Soft tissue surgery includes surgeries not associated with bone. Examples of soft tissue surgeries and their benefits are listed below.

Probably the most common soft tissue surgery performed at our clinic is the removal of masses or ‘lumps’ on animals. Most of these masses or ‘lumps’, once removed and tested, are benign (non-harmful); however, occasionally they are more serious. Early removal and accurate diagnosis of a ‘lump’ is necessary to improve the outcome in your pet if the mass is cancerous.

Lacerations are also common in pets and suturing will reduce the chance of infection, improve healing time and reduce scarring.

Entropion (turned in eyelids) is painful for the animal because hair is rubbing on the cornea (the clear part of the eye). Damage to the cornea can also occur. Surgery can be done to correct this condition.

Soft tissue surgery is done to remove stones that have formed in dogs urinary bladders. It is also done to remove foreign bodies from dogs or cats intestines.

There are many many types of soft tissue surgeries that are performed.

Orthopaedic Surgery

By |

Orthopedic surgery refers to bone surgery. There are many different situations where bone surgery may be necessary including leg fractures, hip dysplasia, luxating knee caps, torn knee ligaments, disc disease, and many more. Most orthopedic surgeries can be performed at our clinic. Occasionally we refer our patients to a Board Certified surgeon to perform back surgery and other very complex surgeries.

Torn knee ligaments are the most common orthopedic problem presented at our clinic. Leg fractures usually result from a mishap with an automobile.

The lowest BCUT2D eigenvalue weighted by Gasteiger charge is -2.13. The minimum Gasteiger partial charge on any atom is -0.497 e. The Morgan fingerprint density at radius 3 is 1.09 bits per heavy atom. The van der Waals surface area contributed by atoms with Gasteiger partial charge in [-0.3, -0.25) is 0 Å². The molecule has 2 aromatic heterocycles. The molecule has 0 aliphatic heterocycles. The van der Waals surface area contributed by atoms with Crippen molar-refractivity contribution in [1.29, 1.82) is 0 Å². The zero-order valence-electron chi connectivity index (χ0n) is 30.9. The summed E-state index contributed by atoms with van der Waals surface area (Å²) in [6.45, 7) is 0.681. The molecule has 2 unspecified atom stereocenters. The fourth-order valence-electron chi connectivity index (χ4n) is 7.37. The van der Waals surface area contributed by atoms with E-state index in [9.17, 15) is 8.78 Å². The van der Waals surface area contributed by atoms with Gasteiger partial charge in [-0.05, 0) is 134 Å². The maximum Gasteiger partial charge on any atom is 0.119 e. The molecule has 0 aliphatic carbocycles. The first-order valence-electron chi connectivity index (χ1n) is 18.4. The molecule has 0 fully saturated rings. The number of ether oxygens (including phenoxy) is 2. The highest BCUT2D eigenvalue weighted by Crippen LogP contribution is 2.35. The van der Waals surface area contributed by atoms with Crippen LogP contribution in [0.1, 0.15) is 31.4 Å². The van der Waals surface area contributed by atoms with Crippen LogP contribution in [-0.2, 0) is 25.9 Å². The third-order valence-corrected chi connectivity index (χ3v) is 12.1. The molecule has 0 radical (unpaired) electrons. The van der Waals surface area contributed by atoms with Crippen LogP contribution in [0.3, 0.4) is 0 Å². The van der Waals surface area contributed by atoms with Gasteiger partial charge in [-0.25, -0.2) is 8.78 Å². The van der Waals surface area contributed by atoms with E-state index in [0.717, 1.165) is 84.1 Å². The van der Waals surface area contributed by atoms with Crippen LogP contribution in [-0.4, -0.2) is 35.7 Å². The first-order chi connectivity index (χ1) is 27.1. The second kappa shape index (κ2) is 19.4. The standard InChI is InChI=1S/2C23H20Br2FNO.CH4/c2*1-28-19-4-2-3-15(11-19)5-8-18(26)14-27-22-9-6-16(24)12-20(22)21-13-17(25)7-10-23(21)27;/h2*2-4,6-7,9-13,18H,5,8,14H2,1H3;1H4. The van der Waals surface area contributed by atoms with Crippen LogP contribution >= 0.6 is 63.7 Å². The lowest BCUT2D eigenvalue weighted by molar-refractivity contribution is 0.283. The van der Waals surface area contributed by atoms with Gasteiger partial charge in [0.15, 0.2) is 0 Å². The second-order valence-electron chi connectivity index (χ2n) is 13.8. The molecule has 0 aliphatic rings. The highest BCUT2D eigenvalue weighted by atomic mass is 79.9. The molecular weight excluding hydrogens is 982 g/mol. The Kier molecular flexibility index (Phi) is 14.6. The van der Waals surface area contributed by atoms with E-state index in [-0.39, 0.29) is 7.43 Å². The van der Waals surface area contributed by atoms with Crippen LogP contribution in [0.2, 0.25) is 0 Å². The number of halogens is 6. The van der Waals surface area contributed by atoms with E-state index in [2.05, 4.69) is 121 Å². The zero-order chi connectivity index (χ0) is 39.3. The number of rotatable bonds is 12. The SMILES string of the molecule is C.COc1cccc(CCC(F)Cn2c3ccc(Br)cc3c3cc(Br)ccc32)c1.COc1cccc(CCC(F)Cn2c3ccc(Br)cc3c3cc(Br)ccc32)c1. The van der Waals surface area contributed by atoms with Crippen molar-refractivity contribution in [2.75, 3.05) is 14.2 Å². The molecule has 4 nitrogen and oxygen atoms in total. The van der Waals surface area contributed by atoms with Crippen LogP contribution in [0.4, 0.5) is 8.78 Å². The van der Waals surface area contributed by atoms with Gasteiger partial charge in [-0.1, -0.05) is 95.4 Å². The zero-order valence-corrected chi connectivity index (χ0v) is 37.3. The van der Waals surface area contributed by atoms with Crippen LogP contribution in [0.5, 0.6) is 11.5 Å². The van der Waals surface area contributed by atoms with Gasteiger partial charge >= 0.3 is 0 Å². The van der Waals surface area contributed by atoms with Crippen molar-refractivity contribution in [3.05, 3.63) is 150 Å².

They can be treated in a variety of ways depending on the location and type of fracture.

A cast or splint can be applied to the leg to treat certain fractures.

Many fractures will require surgical intervention. In order for bones to heal properly there can be absolutely no movement between the fractured bone ends.

“Pinning” is a surgical technique whereby a long stainless steal rod is inserted into the middle of the bone. The rod traverses the fractured area. This is used in conjunction with cerclage wiring. Cerclage wiring is wire that is put in place to prevent the bone ends from rotating in relation to one another.

“Plating” is a surgical technique whereby a flat stainless steel “plate” is attached to the bone using screws on either side of the fracture. This is the most effective way to stabilize a fracture but is also the most costly.

“External fixation” is a technique used to stabilize fractures with a series of pins on the outside of the leg that pass through the skin and into the bone on either side of the fracture.

Sometimes a limb will be fractured so badly that it will need to be amputated. Cats & dogs do very well on three legs. They do equally well if it is a front or rear limb. The Cocker Spaniel below is doing great on three legs. His front limb was amputated at our Clinic by Dr. Clare Leger.

The method of repair will depend on the location and type of fracture present. If your pet does have an unfortunate event that results in a fracture you can be assured that we will recommend the treatment that will enhance your pet’s healing time and reduce the long term potential problems associated with a fracture.